"Clinton County paratransit covers the entire county," he explained.  "We could make it a lot easier on the trip denials if by cutting back.  But the county is doing it because we want to provide that service for the people.  Public transit is for the public, public transit isn't required to take care of all of the transportation needs out there in the world.  We try to provide as much as we can."

CCPT Planning Technician James Bosley (standing) shares information during a less intense part of the meeting.

James said that some of the points Debra raised were outside the topics that were supposed to be addressed during the meeting, i.e., Medicaid transportation and issues clients have with Medicaid transportation.

He continued: "I think it is disrespectful to sort of ambush CCPT in a meeting like this, and bring everyone together and say 'We're going to talk about this, but while we're here let's put CCPT on the spot and let them make their case about something entirely separate.'"  

Debra Buell replied that she wasn't trying to ambush James but meant to raise an issue that affects public transportation overall.  She did admit that she and the North Country Center for Independence (NCCI) didn't provide him with enough documentation about trip denials.  She and NCCI were working to have disabled riders to be courageous enough to document problems by stating their names and detailing what happened but most clients thought it wouldn't make a difference.

She said: "If I, a squeaky wheel, has gotten to the point where I don't want to try anymore, imagine what all the shy, scared folks are doing. This is the point I'm trying to make, I'm not trying to ambush you. What I'm trying to bring up is a systems issue, it is part of the whole system, and if you weren't a Medicaid vendor, this wouldn't even have come up today but you are a Medicaid vendor and it does impact us [disabled people] in ways that are far more than medical."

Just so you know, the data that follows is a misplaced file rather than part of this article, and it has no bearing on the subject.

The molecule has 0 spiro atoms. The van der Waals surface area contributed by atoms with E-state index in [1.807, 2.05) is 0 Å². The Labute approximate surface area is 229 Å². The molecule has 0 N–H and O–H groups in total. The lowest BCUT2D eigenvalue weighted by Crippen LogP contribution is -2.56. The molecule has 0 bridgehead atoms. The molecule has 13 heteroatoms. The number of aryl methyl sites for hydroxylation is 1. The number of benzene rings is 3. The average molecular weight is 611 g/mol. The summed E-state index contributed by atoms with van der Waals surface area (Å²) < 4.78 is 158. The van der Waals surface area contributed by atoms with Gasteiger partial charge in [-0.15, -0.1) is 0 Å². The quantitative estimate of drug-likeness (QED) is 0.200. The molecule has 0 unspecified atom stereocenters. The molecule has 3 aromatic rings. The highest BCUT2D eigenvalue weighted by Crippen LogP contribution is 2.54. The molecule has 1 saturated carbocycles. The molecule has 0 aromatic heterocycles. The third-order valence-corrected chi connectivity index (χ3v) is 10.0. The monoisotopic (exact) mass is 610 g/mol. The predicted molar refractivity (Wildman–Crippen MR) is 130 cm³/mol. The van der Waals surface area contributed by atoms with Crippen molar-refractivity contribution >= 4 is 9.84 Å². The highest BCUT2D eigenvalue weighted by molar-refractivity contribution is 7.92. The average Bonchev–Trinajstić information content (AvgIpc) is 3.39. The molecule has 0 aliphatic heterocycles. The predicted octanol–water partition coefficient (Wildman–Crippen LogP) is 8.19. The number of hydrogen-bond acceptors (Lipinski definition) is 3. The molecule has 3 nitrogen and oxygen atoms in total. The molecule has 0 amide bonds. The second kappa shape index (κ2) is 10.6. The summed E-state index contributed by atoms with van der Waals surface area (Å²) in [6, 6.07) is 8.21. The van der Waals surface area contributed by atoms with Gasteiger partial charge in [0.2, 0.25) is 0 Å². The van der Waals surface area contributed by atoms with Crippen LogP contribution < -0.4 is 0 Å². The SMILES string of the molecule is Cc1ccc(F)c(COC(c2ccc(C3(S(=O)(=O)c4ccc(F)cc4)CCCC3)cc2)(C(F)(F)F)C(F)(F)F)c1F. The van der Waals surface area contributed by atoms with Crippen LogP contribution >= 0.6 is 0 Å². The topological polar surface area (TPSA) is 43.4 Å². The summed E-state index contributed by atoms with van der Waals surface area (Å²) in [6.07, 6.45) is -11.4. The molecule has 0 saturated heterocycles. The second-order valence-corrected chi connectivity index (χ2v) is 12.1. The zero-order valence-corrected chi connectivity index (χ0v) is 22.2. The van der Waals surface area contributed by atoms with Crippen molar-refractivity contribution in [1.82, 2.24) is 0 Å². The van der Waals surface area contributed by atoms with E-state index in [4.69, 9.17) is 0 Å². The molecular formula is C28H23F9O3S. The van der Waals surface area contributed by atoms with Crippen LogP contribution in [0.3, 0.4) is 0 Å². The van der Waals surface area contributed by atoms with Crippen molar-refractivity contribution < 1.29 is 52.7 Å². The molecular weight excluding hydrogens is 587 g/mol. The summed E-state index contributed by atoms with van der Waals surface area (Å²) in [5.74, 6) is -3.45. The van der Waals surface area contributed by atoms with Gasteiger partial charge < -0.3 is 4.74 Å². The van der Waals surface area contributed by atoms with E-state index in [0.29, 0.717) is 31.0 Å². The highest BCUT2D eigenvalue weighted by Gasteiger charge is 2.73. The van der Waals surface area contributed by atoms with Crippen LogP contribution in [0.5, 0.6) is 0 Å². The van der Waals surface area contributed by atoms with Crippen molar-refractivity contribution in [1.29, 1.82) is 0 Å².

"Everything that has been raised has been addressed," replied James, explaining why such outside issues didn't need inclusion.  With the issue of the two week advance booking policy CCPT is looking into it, he had spoken with his supervisor.

"It takes longer than people want it to," he added, "what I wanted it to."

He continued: "I think a pattern of bringing these issues in big forums like this, takes everyone single one of these people, everyone single one of these professionals, away from their daily jobs, and they could get more done to help the public if we took the issues to the appropriate people and left it at that.  The issues are being addressed and it doesn't require taking up everybody's day to do something like this."

Debra replied: "We didn't take up everybody's day, James."

She raised the point that a local group moderated by James, Coordinated Transportation Human Services Committee, hadn't met in a while.

The committee is an ad hoc group looking into ways to improve transportation in Clinton County.  I wrote about its last meeting back in May, Platypus Might Be Growing Wings.

James explained that the meeting was delayed primarily because it needs structure. "It needs structure because it has been hijacked and taken off into tangents and other topics, we've gotten away from coordination."

As the disagreement continued, Debra stated: "I just going to say that the disabled people in this community do not feel that we're having the communication with human service relation departments or from CCPT that we like to have."

"I don't know who you are speaking for," replied James, "because when I deal with NCCI I have great communication, but when I deal with you and these different tactics that you use that don't work well with others, communication does break down."

"OK, if you think that, that's your opinion," said Debra.  "Some of the things that I do work well for others, work very well for NCCI to get things they need done. I'm going to let that end there."

I've never been a completely objective reporter, just writing down facts and quotes.  I do make observations.

Debra and James know each other only through their professional paths crossing.  Sometimes their methods in reaching a mutual goal don't mesh.  It's unfortunate that such disagreements can impede progress, jam up communications.

And also this observation must be made in a general context:

"Mom, Dad!  Don't fight!"

[ Article edited and revised, 12/08/13, 4:20 PM.  Edited for clarity again at 9:40 PM.  ]